German American Marketing, Inc. says the word 'Christmas' was removed from the archways yesterday at the request of the city after they received numerous complaints.
Philadelphia Managing Director Richard Negrin told Action News one incident involving the story of a father and small child that was a catalyst to the original name change.
"This child happened to be Jewish, and said, 'Dad, don't we get a village? Why don't we have one?' This is an effort because there are Jewish vendors, cause there are Muslim vendors, to be more inclusive," Negrin said.
While there will now be no arch sign, the event will continue to be named "Christmas Village in Philadelphia."
Christmas Village in Philadelphia is an outdoor holiday market in downtown Philadelphia, located on public property at Dilworth Plaza on the west side of City Hall.
"People have to go to public buildings. They shouldn't feel offended," German American Marketing, Inc.'s Thomas Bauer said, "we want to stress that the name was not intended to upset anyone."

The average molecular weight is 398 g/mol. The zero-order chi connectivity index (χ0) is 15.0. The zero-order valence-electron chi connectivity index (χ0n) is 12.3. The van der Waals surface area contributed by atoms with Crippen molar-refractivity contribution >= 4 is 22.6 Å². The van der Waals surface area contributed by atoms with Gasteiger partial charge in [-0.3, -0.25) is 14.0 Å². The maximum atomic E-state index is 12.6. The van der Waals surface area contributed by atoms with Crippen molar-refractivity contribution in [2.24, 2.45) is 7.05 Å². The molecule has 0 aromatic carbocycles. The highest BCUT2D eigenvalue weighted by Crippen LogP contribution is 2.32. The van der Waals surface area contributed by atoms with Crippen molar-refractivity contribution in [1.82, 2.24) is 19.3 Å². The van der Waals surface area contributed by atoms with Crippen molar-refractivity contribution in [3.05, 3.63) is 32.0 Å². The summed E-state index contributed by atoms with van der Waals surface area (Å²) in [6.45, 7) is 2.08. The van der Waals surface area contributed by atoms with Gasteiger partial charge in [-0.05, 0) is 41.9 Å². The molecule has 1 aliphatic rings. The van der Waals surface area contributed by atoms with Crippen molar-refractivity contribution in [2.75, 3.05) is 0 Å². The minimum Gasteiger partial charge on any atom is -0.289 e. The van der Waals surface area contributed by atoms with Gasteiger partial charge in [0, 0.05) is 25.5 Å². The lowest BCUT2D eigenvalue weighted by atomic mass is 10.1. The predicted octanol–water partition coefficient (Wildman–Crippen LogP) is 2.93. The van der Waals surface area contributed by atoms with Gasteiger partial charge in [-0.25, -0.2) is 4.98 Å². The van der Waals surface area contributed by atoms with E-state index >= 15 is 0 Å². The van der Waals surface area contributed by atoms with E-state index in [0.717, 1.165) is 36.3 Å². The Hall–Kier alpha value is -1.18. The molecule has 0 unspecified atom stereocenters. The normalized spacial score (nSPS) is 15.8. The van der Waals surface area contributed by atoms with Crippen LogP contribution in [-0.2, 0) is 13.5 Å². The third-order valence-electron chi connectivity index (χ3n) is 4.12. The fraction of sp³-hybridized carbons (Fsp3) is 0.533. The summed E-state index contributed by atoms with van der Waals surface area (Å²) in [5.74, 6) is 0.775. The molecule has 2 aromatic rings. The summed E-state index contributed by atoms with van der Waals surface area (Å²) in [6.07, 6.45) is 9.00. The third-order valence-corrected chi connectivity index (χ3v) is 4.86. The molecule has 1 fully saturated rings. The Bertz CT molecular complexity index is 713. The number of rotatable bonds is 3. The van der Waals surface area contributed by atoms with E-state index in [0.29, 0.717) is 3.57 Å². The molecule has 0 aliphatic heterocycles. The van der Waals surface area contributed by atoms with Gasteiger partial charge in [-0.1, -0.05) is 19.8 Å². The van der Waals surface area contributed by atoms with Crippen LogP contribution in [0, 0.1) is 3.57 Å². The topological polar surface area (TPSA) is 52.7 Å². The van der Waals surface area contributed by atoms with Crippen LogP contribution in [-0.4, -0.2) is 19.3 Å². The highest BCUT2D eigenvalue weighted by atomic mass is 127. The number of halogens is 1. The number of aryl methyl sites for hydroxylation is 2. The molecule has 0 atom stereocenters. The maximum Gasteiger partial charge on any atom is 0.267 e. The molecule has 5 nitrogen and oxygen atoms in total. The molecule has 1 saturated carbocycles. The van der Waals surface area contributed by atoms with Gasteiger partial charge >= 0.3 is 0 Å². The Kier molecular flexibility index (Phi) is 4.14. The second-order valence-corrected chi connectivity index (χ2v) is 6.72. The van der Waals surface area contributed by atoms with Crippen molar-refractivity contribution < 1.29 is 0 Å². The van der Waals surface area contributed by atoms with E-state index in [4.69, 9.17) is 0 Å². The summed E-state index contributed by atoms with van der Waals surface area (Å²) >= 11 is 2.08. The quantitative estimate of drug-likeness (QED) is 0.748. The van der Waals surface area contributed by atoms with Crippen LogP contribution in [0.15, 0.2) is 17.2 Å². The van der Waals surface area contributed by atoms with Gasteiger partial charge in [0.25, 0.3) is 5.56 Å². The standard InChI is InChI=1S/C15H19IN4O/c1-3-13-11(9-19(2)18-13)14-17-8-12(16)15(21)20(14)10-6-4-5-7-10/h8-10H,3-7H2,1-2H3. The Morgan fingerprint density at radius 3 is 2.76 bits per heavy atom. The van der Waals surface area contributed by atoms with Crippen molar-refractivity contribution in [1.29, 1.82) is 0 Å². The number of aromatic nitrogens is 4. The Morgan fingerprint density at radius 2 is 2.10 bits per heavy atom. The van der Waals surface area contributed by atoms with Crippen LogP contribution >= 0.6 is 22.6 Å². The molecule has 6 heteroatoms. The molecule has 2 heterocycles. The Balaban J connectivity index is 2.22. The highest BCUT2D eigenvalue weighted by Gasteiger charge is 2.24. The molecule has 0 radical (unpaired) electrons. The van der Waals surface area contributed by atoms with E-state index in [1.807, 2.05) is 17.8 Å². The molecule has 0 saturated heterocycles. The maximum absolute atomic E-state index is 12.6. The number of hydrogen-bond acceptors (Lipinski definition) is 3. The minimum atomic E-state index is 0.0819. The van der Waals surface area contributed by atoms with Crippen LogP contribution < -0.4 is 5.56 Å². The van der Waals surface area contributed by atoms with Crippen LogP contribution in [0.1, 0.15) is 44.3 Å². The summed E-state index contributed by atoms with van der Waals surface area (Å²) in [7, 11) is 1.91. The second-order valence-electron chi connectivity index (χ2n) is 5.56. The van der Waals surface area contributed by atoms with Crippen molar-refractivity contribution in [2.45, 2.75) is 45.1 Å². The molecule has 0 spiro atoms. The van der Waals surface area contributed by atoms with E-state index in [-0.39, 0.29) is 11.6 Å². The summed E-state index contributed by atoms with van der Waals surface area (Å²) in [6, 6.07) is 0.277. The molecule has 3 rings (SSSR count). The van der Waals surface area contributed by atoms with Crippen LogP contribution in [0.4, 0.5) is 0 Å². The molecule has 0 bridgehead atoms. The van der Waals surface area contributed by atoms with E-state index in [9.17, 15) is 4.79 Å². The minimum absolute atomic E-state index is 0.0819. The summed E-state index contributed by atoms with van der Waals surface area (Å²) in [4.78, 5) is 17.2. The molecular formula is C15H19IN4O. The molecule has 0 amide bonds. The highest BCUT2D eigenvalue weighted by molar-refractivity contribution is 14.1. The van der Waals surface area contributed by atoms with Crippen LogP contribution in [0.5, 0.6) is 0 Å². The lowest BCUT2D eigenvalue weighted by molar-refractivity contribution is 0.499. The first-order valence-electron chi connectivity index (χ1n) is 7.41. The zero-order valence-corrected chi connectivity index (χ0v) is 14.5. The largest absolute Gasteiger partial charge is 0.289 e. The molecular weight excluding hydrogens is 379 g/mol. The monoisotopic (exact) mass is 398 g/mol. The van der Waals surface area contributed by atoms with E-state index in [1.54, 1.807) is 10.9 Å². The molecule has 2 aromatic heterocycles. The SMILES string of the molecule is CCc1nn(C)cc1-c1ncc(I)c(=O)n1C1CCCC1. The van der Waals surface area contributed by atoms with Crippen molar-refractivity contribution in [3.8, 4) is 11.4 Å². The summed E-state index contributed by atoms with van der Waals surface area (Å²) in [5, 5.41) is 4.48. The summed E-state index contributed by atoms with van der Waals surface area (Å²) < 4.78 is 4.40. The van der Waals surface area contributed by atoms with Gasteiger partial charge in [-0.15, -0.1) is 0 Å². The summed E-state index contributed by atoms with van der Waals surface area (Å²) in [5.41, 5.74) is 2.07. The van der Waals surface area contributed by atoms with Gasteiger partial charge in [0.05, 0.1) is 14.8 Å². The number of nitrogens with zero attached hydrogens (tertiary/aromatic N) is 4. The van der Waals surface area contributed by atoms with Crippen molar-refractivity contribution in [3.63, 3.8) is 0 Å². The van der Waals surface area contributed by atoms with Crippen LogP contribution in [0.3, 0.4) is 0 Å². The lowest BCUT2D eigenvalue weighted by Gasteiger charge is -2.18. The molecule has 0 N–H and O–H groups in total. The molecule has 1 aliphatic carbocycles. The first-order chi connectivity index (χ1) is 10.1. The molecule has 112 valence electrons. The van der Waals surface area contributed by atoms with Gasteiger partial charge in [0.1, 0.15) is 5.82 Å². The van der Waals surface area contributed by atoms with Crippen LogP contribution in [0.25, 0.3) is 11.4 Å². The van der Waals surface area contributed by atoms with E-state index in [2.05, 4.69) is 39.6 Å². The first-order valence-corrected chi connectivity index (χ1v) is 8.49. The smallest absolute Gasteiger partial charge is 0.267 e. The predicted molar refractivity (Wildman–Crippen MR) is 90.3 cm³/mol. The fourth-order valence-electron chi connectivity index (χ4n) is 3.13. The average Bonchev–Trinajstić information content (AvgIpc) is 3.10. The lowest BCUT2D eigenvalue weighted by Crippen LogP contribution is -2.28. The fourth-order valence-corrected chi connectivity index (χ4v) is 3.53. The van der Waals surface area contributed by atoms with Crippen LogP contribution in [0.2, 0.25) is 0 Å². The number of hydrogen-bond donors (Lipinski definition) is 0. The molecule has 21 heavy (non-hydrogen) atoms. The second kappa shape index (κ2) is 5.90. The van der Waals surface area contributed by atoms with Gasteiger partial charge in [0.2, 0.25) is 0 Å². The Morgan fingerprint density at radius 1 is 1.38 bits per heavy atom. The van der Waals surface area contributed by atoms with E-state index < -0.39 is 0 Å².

Earlier in the day, some vendors were caught off guard by the city's edict to replace the word Christmas with the word Holiday.
"And I am Jewish and I love the name Christmas Village, I tell people that's where I go, I'm going to Christmas Village," vendor Jamie Hertzog said. This is the third year for the Philadelphia village. It is fashioned off European Christmas markets like those in Nuremburg, Germany, a tradition that dates back centuries.
German American Marketing says in a press release, "We at German American Marketing, Inc. never intended to exclude anyone. The whole concept of Christmas markets in Germany is about joy, fun and entertainment and not a place for religious conflicts."
As luck would have it, today here in Philadelphia, city workers were busy placing strings of lights on a large evergreen in front of City Hall.
On Wednesday, Mayor Michael Nutter will light the city's Christmas tree in front of City Hall.